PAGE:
Rule Number 1 of being a kid- never snoop through your parents' things. I know it may seem like a cool thing to do because you want to rebel and break the rules, but trust me, the only person who's harmed by it is you. These Redditors tell their worst stories of what they saw in their parents' room.


That's tough to read.

I found typed letters from my dad to my mom, in my mom's room. They had been divorced for a couple years at that time and the letters said some pretty horrible things about her and about how we were being raised.

I'm assuming she was keeping them in case she needed them in court.

Fatloaf

Awkward.

Giphy

After my dad passed away, I searched through the browser history on his computer. Tons of porn and websites for ordering black market Viagra.

I didn't personally regret finding it, but I know my mom would have, so I deleted the history and never told her.

DeathSpiral321

Reminds me of the medical alert bracelet that says "Delete my browser history" instead of diabetes or epilepsy, etc.

jrkipling

Traumatizing.

I ended up finding a quite kinky adult toy in my grandma's possession. That was 6 years ago but I still have the image seared into my mind.

HagridTheGangster

Maybe she thought it was a neck massager.

RaelfDis

Neck massager called "The Bulldozer".

lou_sassoles

A sentimental riding crop.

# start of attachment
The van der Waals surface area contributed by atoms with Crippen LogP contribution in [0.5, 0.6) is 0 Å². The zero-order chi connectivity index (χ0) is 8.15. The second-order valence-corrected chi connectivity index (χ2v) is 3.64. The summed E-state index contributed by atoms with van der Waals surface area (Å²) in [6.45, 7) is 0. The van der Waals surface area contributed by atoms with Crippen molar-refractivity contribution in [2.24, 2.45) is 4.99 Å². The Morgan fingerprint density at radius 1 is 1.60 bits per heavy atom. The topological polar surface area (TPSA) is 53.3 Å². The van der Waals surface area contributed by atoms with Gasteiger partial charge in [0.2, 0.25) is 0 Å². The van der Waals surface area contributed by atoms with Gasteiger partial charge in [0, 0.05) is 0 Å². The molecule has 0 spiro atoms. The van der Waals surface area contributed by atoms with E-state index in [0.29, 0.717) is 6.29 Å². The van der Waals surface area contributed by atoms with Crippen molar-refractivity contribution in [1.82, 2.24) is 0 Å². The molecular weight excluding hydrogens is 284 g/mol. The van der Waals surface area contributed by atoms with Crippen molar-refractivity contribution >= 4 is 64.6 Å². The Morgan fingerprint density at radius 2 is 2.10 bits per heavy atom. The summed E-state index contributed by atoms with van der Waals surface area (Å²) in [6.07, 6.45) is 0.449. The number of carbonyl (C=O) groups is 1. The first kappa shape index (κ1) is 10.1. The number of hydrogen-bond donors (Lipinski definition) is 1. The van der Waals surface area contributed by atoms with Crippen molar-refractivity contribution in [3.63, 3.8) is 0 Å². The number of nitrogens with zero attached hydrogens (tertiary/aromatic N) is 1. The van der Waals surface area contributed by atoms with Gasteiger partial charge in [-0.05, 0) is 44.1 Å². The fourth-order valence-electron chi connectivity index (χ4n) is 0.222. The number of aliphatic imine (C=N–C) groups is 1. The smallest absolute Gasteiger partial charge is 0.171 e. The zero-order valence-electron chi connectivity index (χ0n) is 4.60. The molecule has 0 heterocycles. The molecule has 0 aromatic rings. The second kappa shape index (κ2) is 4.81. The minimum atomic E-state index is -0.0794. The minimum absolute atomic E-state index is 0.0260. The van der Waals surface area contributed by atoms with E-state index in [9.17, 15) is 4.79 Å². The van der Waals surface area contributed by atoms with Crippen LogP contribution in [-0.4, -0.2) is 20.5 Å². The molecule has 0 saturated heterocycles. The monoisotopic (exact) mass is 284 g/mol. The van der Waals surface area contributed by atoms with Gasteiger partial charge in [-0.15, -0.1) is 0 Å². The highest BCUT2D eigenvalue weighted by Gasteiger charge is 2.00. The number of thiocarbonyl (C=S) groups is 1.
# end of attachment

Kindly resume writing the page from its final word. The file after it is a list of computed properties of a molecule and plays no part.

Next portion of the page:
I found a riding crop in my parents wardrobe. I was like "when the f*ck did we get a horse??"

WalpoleTheNonce

Look, maybe it just died before you were born and they just kept it for sentimental reasons?

BlackJimmy88

NOPE.

Giphy

Found some old nudes when I was like 11. I didn't realize it was mom at first.

walrustoothbrush

I had a similar experience, only she was right with me. I had gotten a digital camera when I was 8 or 9 ish and we needed a SD card for it. She got one out of her office and put it in the computer that I was sitting in front of, and right on the screen popped up a lot of images of her naked in several poses. She yanked that card out so fast.

Fite4DIMONDZ

And now for something completely different.

I found my letters to Santa hidden in my parents' socks.

xXBli-BXx

In a thread of porn and other nsfw things, your story is cute and heartwarming.

land_lubber